Just as in New York two years ago, Magnus Carlsen has now drawn the first 7 games of his title defence, with Fabiano Caruana looking more comfortable by the day. In Game 7 we got the same Queen’s Gambit Declined as in Game 2, until Magnus varied on move 10 only to immediately get surprised himself by the response. Alexander Grischuk was scathing of what he called, “childish preparation”, but at least the World Champion managed to retain a small edge. It came to nothing, however, as he confessed afterwards that his play had been “way too soft”.
To get the full picture of what happened in Game 7 of the London World Chess Championship make sure to check out Peter Svidler’s recap:
You can replay all the games so far with computer analysis using the selector below:
After Magnus Carlsen started his first three games with the white pieces 1.d4, 1.c4 and 1.e4, it would have been amusing if 1.f4 had made an appearance in a World Championship match, but instead in Game 7 it was a return to the 1.d4 of Game 2, and the relatively quiet waters of the Queen’s Gambit Declined.
After getting shocked on move 10 in that game, Magnus was the first to deviate this time with 10.Nd2 instead of 10.Rd1:
He still got shocked on move 10, though, since with barely a pause for thought Fabiano retreated the queen that had just come to a5 back to d8 with 10…Qd8, a move that sent Magnus into a 9-minute think. He would say afterwards in the press conference, “I knew that the move existed, I just didn’t expect it”.
Anish Giri was among those who spotted the opportunity for an instant “silent draw offer” by repeating the position:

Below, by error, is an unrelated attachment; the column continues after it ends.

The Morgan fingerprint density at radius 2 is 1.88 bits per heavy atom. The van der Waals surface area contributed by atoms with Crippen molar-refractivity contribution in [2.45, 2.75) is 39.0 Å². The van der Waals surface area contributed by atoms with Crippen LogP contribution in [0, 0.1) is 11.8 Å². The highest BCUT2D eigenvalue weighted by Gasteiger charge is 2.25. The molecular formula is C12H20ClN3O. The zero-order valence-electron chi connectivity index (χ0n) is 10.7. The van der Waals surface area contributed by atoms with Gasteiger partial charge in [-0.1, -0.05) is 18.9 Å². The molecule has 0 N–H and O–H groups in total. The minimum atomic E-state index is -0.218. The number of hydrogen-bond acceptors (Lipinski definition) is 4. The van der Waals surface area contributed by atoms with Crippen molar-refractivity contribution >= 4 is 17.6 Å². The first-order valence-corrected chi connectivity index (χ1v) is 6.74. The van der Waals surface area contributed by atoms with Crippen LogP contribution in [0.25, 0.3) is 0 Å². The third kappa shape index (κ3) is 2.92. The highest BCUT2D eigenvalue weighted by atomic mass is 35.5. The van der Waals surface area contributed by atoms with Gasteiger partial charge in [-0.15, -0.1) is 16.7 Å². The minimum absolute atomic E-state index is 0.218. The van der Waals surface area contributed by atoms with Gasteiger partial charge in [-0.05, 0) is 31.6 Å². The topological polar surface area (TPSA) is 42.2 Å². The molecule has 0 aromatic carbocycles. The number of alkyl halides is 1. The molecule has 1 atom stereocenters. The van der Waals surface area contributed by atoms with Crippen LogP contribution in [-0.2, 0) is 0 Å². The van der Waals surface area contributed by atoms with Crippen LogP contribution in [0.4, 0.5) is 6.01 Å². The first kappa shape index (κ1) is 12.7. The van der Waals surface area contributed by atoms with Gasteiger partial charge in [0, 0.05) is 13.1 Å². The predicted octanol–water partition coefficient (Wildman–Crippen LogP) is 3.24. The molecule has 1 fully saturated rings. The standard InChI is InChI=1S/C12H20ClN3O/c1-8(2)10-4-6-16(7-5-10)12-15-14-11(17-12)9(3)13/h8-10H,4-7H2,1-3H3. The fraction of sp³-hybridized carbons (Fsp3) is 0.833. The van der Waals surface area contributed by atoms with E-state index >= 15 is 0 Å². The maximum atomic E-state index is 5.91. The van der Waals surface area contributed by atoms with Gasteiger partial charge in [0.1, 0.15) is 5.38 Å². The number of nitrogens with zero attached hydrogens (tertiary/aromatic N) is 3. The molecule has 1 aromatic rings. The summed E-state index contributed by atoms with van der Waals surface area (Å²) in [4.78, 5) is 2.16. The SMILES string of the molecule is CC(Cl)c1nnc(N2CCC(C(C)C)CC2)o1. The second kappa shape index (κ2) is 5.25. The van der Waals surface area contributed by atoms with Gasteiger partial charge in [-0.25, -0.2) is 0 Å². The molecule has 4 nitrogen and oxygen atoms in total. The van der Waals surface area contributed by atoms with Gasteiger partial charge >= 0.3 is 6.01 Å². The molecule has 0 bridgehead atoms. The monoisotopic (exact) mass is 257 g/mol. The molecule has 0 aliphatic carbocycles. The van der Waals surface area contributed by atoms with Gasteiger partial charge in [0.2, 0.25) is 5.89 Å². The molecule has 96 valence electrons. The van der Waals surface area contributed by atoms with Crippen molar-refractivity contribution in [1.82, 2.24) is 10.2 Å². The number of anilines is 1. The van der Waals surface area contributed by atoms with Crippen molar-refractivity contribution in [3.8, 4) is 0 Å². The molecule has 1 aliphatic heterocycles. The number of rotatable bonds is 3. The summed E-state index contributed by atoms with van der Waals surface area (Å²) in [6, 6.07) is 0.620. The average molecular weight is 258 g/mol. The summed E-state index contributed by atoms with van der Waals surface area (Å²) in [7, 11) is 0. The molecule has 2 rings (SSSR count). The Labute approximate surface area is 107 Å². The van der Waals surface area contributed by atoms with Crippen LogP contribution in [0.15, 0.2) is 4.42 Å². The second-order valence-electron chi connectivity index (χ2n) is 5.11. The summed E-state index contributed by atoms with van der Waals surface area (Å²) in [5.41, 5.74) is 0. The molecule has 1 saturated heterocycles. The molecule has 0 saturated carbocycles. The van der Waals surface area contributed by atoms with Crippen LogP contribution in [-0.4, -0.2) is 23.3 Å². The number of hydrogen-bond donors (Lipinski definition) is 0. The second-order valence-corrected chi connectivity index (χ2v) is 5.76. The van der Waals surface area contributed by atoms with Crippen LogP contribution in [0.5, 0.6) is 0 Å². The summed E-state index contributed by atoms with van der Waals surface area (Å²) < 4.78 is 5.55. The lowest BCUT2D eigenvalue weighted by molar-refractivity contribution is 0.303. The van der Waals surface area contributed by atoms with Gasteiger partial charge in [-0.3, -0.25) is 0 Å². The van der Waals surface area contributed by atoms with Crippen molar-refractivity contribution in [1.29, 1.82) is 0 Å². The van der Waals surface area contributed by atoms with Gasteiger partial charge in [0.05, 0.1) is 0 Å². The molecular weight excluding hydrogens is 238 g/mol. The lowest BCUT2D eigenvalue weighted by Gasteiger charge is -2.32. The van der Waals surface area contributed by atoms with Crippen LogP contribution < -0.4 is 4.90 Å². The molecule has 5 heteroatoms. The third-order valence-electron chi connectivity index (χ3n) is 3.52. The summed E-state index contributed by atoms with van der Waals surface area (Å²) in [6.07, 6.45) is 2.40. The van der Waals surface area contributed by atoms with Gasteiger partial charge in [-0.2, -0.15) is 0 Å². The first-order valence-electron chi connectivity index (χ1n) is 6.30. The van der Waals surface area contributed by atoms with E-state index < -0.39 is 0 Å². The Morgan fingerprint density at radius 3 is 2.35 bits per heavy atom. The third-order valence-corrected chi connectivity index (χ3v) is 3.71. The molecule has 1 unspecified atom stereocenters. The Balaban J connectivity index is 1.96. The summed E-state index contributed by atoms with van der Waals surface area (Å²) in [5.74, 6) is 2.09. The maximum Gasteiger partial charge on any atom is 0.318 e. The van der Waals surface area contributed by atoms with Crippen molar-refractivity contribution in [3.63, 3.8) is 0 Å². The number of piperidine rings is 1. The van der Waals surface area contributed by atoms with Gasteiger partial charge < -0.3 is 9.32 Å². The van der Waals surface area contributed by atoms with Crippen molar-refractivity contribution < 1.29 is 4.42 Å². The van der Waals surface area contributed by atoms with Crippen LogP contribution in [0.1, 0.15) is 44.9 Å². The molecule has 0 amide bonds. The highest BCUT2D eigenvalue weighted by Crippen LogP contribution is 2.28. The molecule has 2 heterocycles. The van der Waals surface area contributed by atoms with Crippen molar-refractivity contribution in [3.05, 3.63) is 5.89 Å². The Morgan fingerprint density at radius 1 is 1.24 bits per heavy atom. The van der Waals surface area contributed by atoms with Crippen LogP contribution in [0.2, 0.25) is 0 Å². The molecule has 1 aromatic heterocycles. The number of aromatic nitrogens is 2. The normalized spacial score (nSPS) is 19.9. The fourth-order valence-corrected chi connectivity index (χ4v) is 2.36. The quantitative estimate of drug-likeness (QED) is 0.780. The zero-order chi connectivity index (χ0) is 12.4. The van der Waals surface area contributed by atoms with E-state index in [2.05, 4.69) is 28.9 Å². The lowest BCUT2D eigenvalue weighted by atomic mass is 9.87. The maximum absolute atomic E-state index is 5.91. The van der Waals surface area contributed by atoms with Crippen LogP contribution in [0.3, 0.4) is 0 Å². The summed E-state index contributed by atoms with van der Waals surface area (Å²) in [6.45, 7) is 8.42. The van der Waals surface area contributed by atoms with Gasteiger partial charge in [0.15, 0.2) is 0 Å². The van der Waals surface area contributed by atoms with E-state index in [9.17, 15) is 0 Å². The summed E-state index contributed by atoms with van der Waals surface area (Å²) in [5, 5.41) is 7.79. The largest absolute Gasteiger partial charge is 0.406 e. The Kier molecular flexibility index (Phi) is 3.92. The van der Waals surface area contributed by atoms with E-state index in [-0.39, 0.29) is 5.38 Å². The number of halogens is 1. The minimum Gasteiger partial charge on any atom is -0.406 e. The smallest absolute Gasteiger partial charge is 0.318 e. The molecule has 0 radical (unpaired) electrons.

Of course that wasn’t in Carlsen’s plans, but Alexander Grischuk, when he joined our live show, was again deeply puzzled by the World Champion’s opening preparation:
It was a memorable rant, with pedagogic content:
We have another childish preparation by Magnus. When you’re preparing it should be like digging. When you dig a big hole you go the widest at the surface and the deeper you go the smaller it becomes, but his preparation is more like when you have a light, then actually the further you go the wider will be the light. Every time he just misses a move on move 1 or move 2 of his analysis with White. The most important thing is to check all possibilities at the very early stage, and then the deeper you go the less important it becomes. A lot of people do this mistake – they just start to analyse too late. You should start from the very beginning. It seems like already 10…Qd8 shocked him.
Of course this is something that happens. Alexander, sparing none of the blushes of his colleague, went on to tell the story of Game 3 of the Candidates Tournament final in Kazan:
Grischuk: You remember when once in the Candidates in 2011, when I was playing the final against Gelfand, I told you, “you don’t have to go deep, but just please analyse c5, e5 and b5 on every move”.
Svidler: I actually don’t remember you saying that. I trust that you did tell me that, but c5 and e5 registered in my head, and b5 just didn’t register.
Grischuk: And then of course he plays b5 on move 2 of our analysis, and already White has to fight for equality!
Svidler: I’m very famous for being a perfect second! No blemishes on my seconding career whatsoever. Don’t listen to this, people. Everyone should hire me instantly. I’m very open for offers.
But getting back to 2018, Grischuk concluded:
Actually I think the level of play is very high, there are very few mistakes, and the level of preparation with Black is very high. It’s just still I cannot believe you cannot find anything with White – just any one idea!
In Carlsen’s defence it could at least be noted that 10…Qd8 is a very rare move in the position. In his recap Peter Svidler concluded that the setup of meeting 11.Nb3 with the novelty 11…Bb6 is a strong idea for Black, who needed to make sure that the lines with 12.Rd1 and 12.0-0-0 weren’t dangerous: